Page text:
The endocardium can become infected, a serious inflammatory condition called infective endocarditis. This and other potential problems with the endocardium may damage the valves and impair the normal flow of blood through the heart.
Chambers of the Heart
The heart has four chambers. The two atria receive blood into the heart and the two ventricles pump blood into circulation.
Describe the four chambers of the heart
- The right and left atria are the top chambers of the heart and receive blood into the heart. The right atrium receives deoxygenated blood from systemic circulation and the left atrium receives oxygenated blood from pulmonary circulation.
- The atria do not have inlet valves, but are separated from the ventricles by valves. The atria facilitate circulation by allowing uninterrupted blood flow into the heart during ventricular systole.
- The atria have several mechanisms in place to ensure that venous blood flow isn’t impaired, such as the lack of valves and the presence of light and brief contractions during atrial systole.
- The right ventricle pumps deoxygenated blood into pulmonary circulation. The left ventricle pumps oxygenated blood into systemic circulation. The left ventricle is thicker because systemic circulation involves a much larger blood volume than pulmonary circulation.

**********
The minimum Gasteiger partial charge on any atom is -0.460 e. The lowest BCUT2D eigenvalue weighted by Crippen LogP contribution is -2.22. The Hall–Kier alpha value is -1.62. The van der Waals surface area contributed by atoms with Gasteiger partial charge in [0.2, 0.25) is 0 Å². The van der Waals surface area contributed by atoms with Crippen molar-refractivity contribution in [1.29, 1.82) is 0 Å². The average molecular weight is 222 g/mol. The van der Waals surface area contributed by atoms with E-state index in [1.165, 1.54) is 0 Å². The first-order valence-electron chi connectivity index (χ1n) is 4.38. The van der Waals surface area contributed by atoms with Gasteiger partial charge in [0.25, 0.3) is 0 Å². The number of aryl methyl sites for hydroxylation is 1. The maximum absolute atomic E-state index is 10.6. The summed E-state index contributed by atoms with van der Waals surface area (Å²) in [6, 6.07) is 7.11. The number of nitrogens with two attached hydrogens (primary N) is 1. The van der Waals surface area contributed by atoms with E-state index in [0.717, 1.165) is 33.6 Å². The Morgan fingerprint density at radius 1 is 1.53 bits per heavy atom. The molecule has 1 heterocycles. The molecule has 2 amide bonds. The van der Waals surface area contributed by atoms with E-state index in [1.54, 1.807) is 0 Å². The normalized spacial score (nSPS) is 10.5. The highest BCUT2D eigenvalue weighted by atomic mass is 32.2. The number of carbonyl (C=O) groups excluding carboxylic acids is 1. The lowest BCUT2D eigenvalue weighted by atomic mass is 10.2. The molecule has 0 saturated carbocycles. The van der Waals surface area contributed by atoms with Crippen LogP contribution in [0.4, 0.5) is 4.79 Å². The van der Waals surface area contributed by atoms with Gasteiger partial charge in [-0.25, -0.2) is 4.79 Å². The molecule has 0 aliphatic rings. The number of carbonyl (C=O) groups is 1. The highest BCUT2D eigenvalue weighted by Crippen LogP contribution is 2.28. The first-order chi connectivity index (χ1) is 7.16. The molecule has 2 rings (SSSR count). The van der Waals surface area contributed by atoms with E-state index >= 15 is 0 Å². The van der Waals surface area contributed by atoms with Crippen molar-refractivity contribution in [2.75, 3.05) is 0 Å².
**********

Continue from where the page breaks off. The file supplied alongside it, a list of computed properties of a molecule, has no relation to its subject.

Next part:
- Systole describes contraction, when blood is pumped from the heart into circulation by the ventricles. It can also describe atrial systole, in which blood moves from the atria to the ventricles during ventricular diastole.
- Diastole describes relaxation, when blood moves into the heart while the ventricles prepare to eject that same blood during systole.
- diastole: The relaxation and dilation of the heart chambers between contractions, during which they fill with blood.
- systole: The rhythmic contraction of the heart by which blood is ejected from one chamber to the next, or out of the heart and into the arteries.
The heart is the complex pump of the circulatory system, pumping blood throughout the body for the purposes of tissue oxygenation and gas exchange. The heart has four chambers through which blood flows: two sets of each type of chamber (atria and ventricles), one per side, each with distinct functions. The left side of the heart deals with systemic circulation while the right side of the heart deals with pulmonary circulation.